United States District Court, D. Arizona
K. Duncan, United States Magistrate Judge
Kantarze appeals the Commissioner of the Social Security
Administration's decision to adopt the Administrative Law
Judge's (ALJ) ruling denying his claim for disability
insurance benefits under Title II of the Social Security Act.
This Court has jurisdiction pursuant to 42 U.S.C. §
405(g) and, with the parties consent to Magistrate Judge
jurisdiction, pursuant to 28 U.S.C. § 636(c).
Commissioner agrees that the ALJ's decision was not
supported by substantial evidence but argues that the record
contains outstanding evidentiary conflicts and so the
appropriate remedy is to remand this matter for further
proceedings. (Doc. 25) Kantarze replied that his case meets
the Ninth Circuit's standard for a remand for
benefits. (Docs. 1, 26)
issued a written opinion after a hearing where Kantarze and a
Vocational Expert testified. The ALJ found that Kantarze had
two severe impairments: lumbar and cervical spine
degenerative disease and bilateral knee osteoarthritis. (Tr.
14) Because the ALJ concluded that these severe impairments
did not meet or equal a listed impairment, the ALJ evaluated
Kantarze's residual functional capacity and found that he
had the capacity to perform less-than-light work. (Tr. 15)
The ALJ further found that Kantarze could not perform any of
his past relevant work but found that he could perform work
that existed in significant numbers in the national economy.
(Tr. 18) Accordingly, the ALJ concluded that Kantarze was not
only question before the Court is the scope of the remand.
This analysis is governed by the Ninth Circuit's
three-part test for evaluating the difference between a
remand for benefits and a remand for further proceedings.
Treichler v. Comm'r of Soc. Sec., 775 F.3d 1090
(9th Cir. 2014); Garrison v. Colvin, 759
F.3d 995 (9th Cir. 2014). Although the parties
agree that the ALJ did not provide a legally sufficient
reason for rejecting evidence, the parties disagree whether
the record has been fully or thoroughly developed such that
there are no outstanding issues to resolve and so further
administrative purposes would serve no useful purpose.
Treichler, 775 U.S. at 1100; Garrison, 759
at 1020. The parties also disagree whether the record, taken
as a whole, leaves any uncertainty that Kantarze is disabled.
treating Kantarze for several years, Gary A. Smith, M.D.,
completed two forms titled “Medical Assessment of
Ability to do Work Related Activities.” (Tr. 221,
360-62, 363-65) The September 2013 form limited Kantarze to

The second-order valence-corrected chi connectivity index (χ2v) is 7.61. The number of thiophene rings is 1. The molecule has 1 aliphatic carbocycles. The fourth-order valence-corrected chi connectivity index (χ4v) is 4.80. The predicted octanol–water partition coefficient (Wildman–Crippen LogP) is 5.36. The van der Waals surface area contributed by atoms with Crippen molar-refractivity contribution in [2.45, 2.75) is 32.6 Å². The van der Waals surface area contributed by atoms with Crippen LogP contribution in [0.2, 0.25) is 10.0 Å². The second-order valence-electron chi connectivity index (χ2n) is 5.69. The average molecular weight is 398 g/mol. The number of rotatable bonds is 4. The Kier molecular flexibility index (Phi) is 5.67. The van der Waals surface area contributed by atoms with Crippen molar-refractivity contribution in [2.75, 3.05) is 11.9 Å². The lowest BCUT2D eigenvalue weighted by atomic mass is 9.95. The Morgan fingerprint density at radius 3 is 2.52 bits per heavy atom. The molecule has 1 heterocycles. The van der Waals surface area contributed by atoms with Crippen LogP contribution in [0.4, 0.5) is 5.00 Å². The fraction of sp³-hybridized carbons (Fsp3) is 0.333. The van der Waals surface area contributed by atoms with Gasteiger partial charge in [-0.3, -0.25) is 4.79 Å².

occasional simple grasping and fine manipulation and never
pushing/pulling of controls. (Tr. 361) The October 2014 form
limited Kantarze to occasional simple grasping and never
pushing/pulling of controls and made no recommendation for
fine manipulation limits. (Doc. 364) These limitations were
not presented to the Vocational Expert at the hearing and
were not discussed by the ALJ anywhere in the written
decision. (Tr. 12-19, 53-57)
Khumalo, M.D., evaluated Kantarze at the request of the state
agency and completed a report and a form titled
“Medical Source Statement of Ability To Do Work-Related
Activities (Physical).” (Tr. 333-38) Dr. Khumalo opined
that Kantarze could occasionally handle and frequently finger
and feel. (Tr. 337) The ALJ did not include these limitations
in her questions to the Vocational Expert and did not mention
any limitations to Kantarze's handling, fingering, and
feeling. (Tr. 53-57) In the written opinion, the ALJ gave Dr.
Khumalo's opinion “great weight” but, again,
did not mention his limitations of Kantarze's handling,
fingering, and feeling. (Tr. 337; Doc. 25 at 7)
on limited testimony by the vocational expert, it appears
that the limitations left unmentioned by the ALJ's
decision could be dispositive to an evaluation of whether
Kantarze can perform any work that exists in significant
numbers in the national economy. (Tr. 57) In other words, it
appears that including these additional limitations could
mean the difference between a finding of disability and not.
However, because this is evidence that the ALJ never
incorporated into the final decision, it is not appropriate
for this Court to review it in the first instance. Instead,
the most appropriate course of action is for the ALJ to
incorporate these limitations during a de novo
ORDERED granting the Commissioner's Motion to Remand for
Further Proceedings. (Doc. 25) The Commissioner's
decision is vacated and remanded for further proceedings
consistent with this Order. The Clerk of the Court shall
enter judgment accordingly and terminate the case.
FURTHER ORDERED that upon remand, the Commissioner will
remand the case to an ALJ with instructions to ...